Yet, believing that it is all about accidents and short time periods disconnected from preceding and subsequent periods, and multifarious personalities with unpredictable dispositions, encourages the view that the past does not contain any meaningful long term patterns that could illuminate the present. I think it is possible to offer good explanations of long term patterns, and that teleological reasoning, in this respect, is an important and inescapable aspect of historical understanding. But there are always a number of forces in history pushing in varying directions, intermixed and intermixing with each other, leading to newly emergent properties within these forces, and thus to novel dynamics, resulting in unforeseen historical developments that cannot be understood in terms of the past.
The account of Christianity Krebs is offering is teleological in a linear way starting with his conjunction of Judaism and Christianity under the term “Judaeo-Christianity.” But it is more accurate to see this term as a novel ideological development that only came into common usage after World War II in light of new political configurations in the Western world. Wikipedia offers a reasonably good account of when and how this term came to be used regularly for ideological reasons during and after WWII:
The present meaning of “Judeo-Christian” regarding ethics first appeared in print on July 27, 1939, with the phrase “the Judaeo-Christian scheme of morals” in the New English Weekly. The term gained much currency in the 1940s, promoted by groups which evolved into the National Conference of Christians and Jews, to fight antisemitism by expressing a more inclusive idea of American values rather than just Christian or Protestant.
Wiki further observes how the use of this term “surged in the 1990s” with the “culture wars” between conservatives and progressive liberals about how to define America. Should this nation be defined as Christian, family-oriented, and classically liberal, or as multicultural, committed to feminism, and gay rights? But what was not well known at the time (and Wiki does not get into this) is that there was another cultural war going on within the conservative movement in America: between Paleo-conservatives and Neoconservatives. Without getting into this debate, those in the Neocon camp began to employ regularly the term “Judeo-Christian” as a way of demarcating themselves from the progressives, whereas those in the Paleo side remained comfortable with such older terms as Christian, WASP, or Catholic America.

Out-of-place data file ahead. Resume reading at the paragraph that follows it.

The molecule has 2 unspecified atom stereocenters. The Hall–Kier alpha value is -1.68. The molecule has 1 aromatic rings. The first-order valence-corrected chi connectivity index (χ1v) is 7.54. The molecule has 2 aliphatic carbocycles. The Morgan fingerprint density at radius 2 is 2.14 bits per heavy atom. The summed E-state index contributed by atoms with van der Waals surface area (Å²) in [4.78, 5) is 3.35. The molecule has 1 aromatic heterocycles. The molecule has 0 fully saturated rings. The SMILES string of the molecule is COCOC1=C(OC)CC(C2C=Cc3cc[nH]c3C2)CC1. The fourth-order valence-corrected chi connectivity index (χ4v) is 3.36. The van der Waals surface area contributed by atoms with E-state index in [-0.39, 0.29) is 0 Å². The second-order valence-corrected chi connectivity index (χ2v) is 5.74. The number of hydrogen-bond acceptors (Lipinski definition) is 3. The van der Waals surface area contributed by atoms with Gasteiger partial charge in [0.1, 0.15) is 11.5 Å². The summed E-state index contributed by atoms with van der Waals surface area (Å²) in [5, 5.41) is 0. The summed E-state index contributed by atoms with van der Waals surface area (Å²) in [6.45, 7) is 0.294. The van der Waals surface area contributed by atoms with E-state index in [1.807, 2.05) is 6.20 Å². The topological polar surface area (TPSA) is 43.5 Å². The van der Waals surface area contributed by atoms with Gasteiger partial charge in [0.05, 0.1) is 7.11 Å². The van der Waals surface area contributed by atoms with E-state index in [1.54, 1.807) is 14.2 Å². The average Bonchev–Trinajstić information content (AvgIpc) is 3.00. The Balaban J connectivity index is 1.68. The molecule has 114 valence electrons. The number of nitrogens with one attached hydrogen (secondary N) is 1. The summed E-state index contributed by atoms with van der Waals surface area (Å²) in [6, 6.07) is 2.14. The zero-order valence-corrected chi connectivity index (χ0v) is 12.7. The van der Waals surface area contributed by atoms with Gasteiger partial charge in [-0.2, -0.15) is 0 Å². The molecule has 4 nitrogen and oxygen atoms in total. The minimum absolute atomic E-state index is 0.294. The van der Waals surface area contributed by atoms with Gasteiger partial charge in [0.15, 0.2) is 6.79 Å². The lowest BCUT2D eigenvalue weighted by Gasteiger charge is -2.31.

There were some Hebrew scholars who objected from the start to the term “Judeo-Christian.” Two “notable” books are mentioned in Wiki: Leo Baeck’s Judaism and Christianity (1958), and Arthur Cohen, The Myth of the Judeo-Christian Tradition (1971). According to the editorial summary of Cohen’s book:
The present uneasy state of accommodation assumes a Judeo-Christian tradition that never really existed. The author contends that the historical fact is one of theological enmity. For serious Christians and Jews, the true common ground should be not a doctrinal “historical myth” but a natural fraternity that would develop out of “de facto social and political co-existence.”
In other words, if we are going to talk about common traits, and possibly employ this term, it can only be for politically expedient reasons. This skepticism among Hebrew scholars against this term continued in subsequent years, and still continuous today, though in a far more restricted way. Wiki cites Rabbi Eliezer Berkovits (1975) words:
Judaism is Judaism because it rejects Christianity, and Christianity is Christianity because it rejects Judaism.
It mentions Abba Hillel Silver’s, Where Judaism Differs (1989), which celebrates the “distinctiveness” of Judaism; its moderation, anti-fanaticism, and rejection of Original Sin; and books by Jacob Neusner, Jews and Christians: The Myth of a Common Tradition (2003), and by Stephen Feldman, Please Don’t Wish Me a Merry Christmas (1998). The literature is quite extensive.